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From Space, Bolivia’s Salt Flats Look Like a Glitch

The geological feature is home to the largest lithium reserve in the world.

Bolivia's Salar de Uyuni, from high above.
Bolivia’s Salar de Uyuni, from high above. ESA/CC BY-SA 3.0 IGO

Don’t worry, your screen is just fine. That’s just Bolivia’s Salar de Uyuni salt flat, as seen from space. Thanks to the European Space Agency’s Copernicus Sentinel-2B satellite, we have a new view of the bright white lake bed, along with its rough surroundings, and the colorful evaporating pools of the national lithium plant.

Salar de Uyuni is the world’s largest salt flat, covering about 4,000 square miles—bigger than the state of Delaware—in southwestern Bolivia. Formed when a series of prehistoric lakes dried up, the flat white surface contains as much as 70 percent of the world’s lithium reserves. The evaporating pools help separate the valuable metal from magnesium and sodium salts for use in everything from batteries and ceramics to aircraft parts and pharmaceuticals. Bolivia’s lithium reserves are the largest in the world, but production of finished compounds still lags behind Australia, Chile, and Argentina.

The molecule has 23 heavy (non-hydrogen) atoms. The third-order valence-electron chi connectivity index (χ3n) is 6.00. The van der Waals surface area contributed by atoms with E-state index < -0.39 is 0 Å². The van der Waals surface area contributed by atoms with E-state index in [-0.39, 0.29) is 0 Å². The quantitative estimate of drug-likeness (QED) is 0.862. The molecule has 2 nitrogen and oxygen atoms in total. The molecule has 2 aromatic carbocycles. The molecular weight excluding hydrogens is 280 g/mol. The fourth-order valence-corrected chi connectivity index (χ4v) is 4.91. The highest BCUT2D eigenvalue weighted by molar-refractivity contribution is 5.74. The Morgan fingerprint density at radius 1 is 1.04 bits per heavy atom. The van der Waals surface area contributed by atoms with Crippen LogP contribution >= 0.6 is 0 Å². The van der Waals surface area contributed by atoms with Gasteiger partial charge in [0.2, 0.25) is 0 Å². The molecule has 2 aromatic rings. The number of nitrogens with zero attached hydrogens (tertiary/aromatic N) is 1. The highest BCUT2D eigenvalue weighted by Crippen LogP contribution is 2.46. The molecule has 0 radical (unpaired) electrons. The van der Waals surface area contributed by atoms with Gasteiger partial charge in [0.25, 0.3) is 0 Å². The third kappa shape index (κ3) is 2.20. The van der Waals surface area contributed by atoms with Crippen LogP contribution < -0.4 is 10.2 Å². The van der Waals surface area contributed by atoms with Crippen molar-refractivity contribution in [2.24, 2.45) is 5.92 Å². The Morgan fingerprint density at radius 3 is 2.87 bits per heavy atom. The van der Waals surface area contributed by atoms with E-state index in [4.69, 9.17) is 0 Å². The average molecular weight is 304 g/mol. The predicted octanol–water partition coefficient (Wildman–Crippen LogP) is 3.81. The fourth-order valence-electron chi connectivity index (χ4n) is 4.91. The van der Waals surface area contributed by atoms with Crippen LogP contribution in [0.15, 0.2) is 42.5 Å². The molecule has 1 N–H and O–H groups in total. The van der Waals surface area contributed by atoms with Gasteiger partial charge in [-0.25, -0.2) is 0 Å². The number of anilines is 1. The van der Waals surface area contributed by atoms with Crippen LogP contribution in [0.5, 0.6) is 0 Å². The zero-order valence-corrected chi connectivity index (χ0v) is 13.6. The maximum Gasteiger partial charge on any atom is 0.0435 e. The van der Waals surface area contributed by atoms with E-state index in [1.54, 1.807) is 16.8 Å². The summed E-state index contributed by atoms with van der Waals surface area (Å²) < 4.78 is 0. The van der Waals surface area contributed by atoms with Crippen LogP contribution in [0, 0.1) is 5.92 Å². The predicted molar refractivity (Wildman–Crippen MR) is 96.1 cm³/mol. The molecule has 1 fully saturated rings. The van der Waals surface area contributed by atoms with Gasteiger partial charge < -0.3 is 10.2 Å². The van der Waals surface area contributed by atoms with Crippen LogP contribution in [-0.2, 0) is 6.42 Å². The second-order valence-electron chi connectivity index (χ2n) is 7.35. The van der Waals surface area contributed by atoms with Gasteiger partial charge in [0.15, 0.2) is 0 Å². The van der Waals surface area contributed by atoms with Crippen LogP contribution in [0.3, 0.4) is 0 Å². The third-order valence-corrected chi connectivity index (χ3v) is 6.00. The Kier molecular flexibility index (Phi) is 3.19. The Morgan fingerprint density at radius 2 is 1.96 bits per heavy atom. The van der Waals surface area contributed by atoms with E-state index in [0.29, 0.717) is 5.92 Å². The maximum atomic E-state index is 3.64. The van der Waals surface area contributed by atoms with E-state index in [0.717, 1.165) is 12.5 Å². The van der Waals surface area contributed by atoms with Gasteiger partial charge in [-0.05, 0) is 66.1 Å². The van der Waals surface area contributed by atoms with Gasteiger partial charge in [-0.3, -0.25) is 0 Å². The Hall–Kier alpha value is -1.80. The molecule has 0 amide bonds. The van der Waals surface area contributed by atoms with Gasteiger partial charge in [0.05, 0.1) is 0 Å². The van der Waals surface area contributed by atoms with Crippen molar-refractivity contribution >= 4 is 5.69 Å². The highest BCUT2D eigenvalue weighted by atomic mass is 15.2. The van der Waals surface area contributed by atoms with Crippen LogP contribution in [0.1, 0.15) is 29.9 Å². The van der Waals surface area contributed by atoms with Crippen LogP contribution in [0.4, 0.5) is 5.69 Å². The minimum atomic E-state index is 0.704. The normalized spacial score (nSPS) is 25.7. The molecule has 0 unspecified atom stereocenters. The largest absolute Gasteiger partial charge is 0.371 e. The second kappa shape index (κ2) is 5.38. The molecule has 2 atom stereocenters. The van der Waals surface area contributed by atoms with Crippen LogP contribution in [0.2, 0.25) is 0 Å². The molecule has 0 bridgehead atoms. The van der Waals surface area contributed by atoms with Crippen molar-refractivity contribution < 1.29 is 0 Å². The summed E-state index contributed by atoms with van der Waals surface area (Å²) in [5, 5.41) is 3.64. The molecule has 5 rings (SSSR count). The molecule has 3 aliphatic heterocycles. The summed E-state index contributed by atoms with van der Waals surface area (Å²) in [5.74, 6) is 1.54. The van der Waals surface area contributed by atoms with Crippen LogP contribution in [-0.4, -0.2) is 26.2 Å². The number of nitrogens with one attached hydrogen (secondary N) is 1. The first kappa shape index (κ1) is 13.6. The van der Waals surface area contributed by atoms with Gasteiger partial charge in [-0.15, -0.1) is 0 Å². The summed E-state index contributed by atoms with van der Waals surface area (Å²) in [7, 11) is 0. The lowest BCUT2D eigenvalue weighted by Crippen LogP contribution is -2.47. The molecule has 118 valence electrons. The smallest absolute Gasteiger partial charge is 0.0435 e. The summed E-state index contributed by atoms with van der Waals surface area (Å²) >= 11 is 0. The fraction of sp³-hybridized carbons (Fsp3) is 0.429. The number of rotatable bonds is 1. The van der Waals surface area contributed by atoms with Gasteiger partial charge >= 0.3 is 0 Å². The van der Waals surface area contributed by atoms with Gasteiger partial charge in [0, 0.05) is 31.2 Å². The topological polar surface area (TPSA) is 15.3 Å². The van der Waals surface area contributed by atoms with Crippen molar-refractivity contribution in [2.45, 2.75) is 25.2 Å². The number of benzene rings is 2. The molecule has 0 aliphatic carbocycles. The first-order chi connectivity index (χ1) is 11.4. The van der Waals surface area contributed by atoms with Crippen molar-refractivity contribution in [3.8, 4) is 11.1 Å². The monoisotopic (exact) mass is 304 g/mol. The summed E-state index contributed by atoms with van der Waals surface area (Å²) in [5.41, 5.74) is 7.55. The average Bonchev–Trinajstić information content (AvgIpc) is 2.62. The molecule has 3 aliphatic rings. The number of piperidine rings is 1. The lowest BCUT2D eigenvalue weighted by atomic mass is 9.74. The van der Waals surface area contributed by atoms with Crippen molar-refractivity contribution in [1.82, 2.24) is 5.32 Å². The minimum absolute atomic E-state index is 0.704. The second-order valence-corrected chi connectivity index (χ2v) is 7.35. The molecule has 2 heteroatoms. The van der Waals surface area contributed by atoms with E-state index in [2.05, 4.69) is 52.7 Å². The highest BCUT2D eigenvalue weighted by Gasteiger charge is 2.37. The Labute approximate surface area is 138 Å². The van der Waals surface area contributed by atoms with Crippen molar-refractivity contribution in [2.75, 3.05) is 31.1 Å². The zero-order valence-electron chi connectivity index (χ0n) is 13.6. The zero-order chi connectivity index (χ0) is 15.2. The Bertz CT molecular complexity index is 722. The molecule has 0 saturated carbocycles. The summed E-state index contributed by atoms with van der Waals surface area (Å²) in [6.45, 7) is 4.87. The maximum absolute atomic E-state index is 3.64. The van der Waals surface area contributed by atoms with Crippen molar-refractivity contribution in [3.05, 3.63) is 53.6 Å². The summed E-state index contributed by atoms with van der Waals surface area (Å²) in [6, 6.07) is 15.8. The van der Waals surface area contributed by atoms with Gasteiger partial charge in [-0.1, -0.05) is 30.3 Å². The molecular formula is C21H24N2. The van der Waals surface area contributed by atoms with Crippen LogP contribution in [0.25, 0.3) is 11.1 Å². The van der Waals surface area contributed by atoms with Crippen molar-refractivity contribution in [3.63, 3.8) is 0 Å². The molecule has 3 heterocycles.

The vast salt flat also lives up to its name—it is exceptionally flat, with less than 32 inches of surface variation. That extreme flatness, combined with the bright white surface, makes Salar de Uyuni the perfect place for satellites orbiting Earth to calibrate their altimeters and radar.

The rough surrounding terrain includes mountains and the Rió Grande de Lipez delta (in the lower right portion of the photo), where the river trickles onto the salt flat. In the winter, the old lakebed is covered by shallow floods. It’s a unique environment, both up close and from far, far away.